Greater Cane Rat or Grasscutter
Willem is a wildlife artist based in South Africa. He says "My aim is simply to express the beauty and wonder that is in Nature, and to heighten people's appreciation of plants, animals and the wilderness. Not everything I paint is African! Though I've never been there, I'm also fascinated by Asia and I've done paintings of Asian rhinos and birds as well. I may in future do some of European, Australian and American species too. I'm fascinated by wild things from all over the world! I mainly paint in watercolours. . . but actually many media including 'digital' paintings with the computer!"
This is a Greater Cane Rat, also known as a Grasscutter, Thryonomys swinderianus. The genus name means 'reed mouse' and the species name honours the Dutch professor Van Swinderen. Despite its name, it is not a rat or a mouse. It is a relative of porcupines, and most closely related to the Dassie Rat. Its fur is bristly but not spiny. There is one other species, the Lesser or Savannah Cane Rat, Thryonomys gregorianus. These two are the only members of the Cane Rat family, which is only found in Africa. Greater cane rats are quite large rodents, reaching 10 kg/22 lbs in weight and 80 cm/32" in length, although a more usual weight for it is 4.5 kg/10 lbs. It is the second largest rodent in South Africa, only the porcupine being bigger. If you look at it, you'll see it resembles South American rodents like capybaras and guinea pigs. Indeed, it is related to them – again more closely than to rats. The group it belongs to, the Hystricognaths, is far more diverse in South America than in Africa or Asia. Another, more specialized, group of rodents it is related to, is the African mole rats, which I'll feature here some time.
Greater cane rats usually inhabit marshlands or reed beds. They are stocky and powerful, with short tails and big, bulbous noses. Like other rodents they have very prominent incisors (front teeth) which in their case are orange in colour and with grooves along the front. They also have strong, sharp claws on their front and hind feet, for digging. Their 'fingers' are nimble so that they can hold on to grass blades and stalks while eating them. Their fur has a grizzled appearance, since there are darker and lighter bands on each hair.
Because of their plumpness, they are targeted by numerous predatory mammals and birds, and they usually keep themselves well concealed amidst the reeds and grasses. They cannot see well, but their senses of hearing and smell are excellent. They are active in the evenings, at night, and in the early morning. They sometimes occur singly but sometimes small groups share territories, communicating by soft grunts. When disturbed, they'll whistle loudly, and stamp with their hind feet if there's solid ground beneath them. They tread out visible trails among the grasses and reeds, these also being distinguished by the segments of chewed-off grass and reed stems that they drop while feeding, and piles of dung. Sometimes they forage in shallow water, using higher clumps of vegetation as dry resting places. They have dens hidden in the densest parts of the reedbeds, using leaves and stems as bedding. If there are no suitably heavily vegetated parts of the marsh to shelter in, they will use holes in riverbanks or under the roots of trees to shelter in. Only rarely will they dig out their own dens. Males use their bulbous snouts against each other in pushing and shoving contests. They can run surprisingly fast. They have the habit, when fleeing from a pursuer, of running a distance and then freezing, resuming with running only if the pursuer should approach them closely again. If they're in their dens, they're very reluctant to flee. They swim very well, and usually don't venture very far away from open water.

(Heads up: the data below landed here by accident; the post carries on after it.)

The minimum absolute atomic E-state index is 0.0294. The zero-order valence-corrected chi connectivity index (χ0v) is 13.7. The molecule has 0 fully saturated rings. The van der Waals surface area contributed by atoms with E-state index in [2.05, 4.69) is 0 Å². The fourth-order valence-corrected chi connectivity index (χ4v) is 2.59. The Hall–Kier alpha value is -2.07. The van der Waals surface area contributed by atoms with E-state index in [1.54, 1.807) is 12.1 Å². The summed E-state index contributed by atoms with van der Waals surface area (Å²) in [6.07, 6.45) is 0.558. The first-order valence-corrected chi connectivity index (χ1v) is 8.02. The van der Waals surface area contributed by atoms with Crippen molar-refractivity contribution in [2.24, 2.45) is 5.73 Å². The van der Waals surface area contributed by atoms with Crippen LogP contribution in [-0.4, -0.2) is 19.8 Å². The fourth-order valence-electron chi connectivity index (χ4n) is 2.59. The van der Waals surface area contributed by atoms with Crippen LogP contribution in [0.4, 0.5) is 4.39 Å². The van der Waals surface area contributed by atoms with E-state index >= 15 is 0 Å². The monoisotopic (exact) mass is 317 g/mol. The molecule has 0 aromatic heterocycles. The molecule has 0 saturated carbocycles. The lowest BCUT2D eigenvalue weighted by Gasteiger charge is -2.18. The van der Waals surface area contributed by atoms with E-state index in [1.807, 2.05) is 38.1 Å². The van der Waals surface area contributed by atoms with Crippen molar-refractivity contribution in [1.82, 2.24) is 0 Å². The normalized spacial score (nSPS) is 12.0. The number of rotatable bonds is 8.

Like most other rodents, cane rates breed rather prolifically. In most of their range they can breed any time of the year. Females give birth to litters of up to eight, but usually about four. The babies are born fully furred and with open eyes. An hour after birth they can follow their mother. The female has nipples along the sides of her abdomen and suckle her babies while lying flat on her belly, or while standing up. Her babies are weaned in a month and reach sexual maturity in a year, and an adult female can give birth to two litters per year.
Cane rats are currently not threatened. Indeed, they are abundant and in some regions considered agricultural pests, eating crops like sugar cane, maize, manioc, eggplants, peanuts, potatoes and pineapples. They occur all over sub-Saharan Africa apart from dry regions. They are heavily hunted in some places, being esteemed as food, and also raised as semi-domestic animals. As far as I'm concerned they are underappreciated for their other important qualities. They are quite cute, and furthermore unique, being relatively 'primitive' and unspecialized compared to their relatives the porcupines, dassie rats and the diverse rodent assemblage of South America. But they have some specialized features of their own and are deserving of a lot more study.